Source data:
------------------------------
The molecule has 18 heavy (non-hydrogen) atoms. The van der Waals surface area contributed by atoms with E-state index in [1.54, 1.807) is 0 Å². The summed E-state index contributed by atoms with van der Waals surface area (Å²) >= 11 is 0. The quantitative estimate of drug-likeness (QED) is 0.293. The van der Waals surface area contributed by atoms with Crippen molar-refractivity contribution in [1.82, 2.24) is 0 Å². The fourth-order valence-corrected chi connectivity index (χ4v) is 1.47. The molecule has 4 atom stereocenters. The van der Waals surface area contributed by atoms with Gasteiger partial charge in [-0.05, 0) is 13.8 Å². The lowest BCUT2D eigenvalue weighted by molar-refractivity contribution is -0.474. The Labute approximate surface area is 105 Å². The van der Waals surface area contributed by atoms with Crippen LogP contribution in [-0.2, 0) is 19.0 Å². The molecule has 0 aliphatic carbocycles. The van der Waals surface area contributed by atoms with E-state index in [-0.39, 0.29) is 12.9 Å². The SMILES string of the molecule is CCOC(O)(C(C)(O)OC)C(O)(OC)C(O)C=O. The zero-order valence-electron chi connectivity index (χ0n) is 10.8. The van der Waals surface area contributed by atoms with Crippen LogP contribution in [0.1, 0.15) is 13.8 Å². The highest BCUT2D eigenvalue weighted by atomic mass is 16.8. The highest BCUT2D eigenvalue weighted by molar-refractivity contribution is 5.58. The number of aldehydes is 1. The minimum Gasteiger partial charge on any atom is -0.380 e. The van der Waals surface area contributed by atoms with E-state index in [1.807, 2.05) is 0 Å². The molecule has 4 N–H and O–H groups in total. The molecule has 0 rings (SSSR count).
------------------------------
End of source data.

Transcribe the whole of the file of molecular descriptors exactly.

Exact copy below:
The molecule has 18 heavy (non-hydrogen) atoms. The van der Waals surface area contributed by atoms with E-state index in [1.54, 1.807) is 0 Å². The summed E-state index contributed by atoms with van der Waals surface area (Å²) >= 11 is 0. The quantitative estimate of drug-likeness (QED) is 0.293. The van der Waals surface area contributed by atoms with Crippen molar-refractivity contribution in [1.82, 2.24) is 0 Å². The fourth-order valence-corrected chi connectivity index (χ4v) is 1.47. The molecule has 4 atom stereocenters. The van der Waals surface area contributed by atoms with Gasteiger partial charge in [-0.05, 0) is 13.8 Å². The lowest BCUT2D eigenvalue weighted by molar-refractivity contribution is -0.474. The Labute approximate surface area is 105 Å². The van der Waals surface area contributed by atoms with Crippen LogP contribution in [-0.2, 0) is 19.0 Å². The molecule has 0 aliphatic carbocycles. The van der Waals surface area contributed by atoms with E-state index in [-0.39, 0.29) is 12.9 Å². The SMILES string of the molecule is CCOC(O)(C(C)(O)OC)C(O)(OC)C(O)C=O. The zero-order valence-electron chi connectivity index (χ0n) is 10.8. The van der Waals surface area contributed by atoms with Crippen LogP contribution in [0.1, 0.15) is 13.8 Å². The highest BCUT2D eigenvalue weighted by atomic mass is 16.8. The highest BCUT2D eigenvalue weighted by molar-refractivity contribution is 5.58. The number of aldehydes is 1. The minimum Gasteiger partial charge on any atom is -0.380 e. The van der Waals surface area contributed by atoms with E-state index in [1.807, 2.05) is 0 Å². The molecule has 4 N–H and O–H groups in total. The molecule has 0 rings (SSSR count).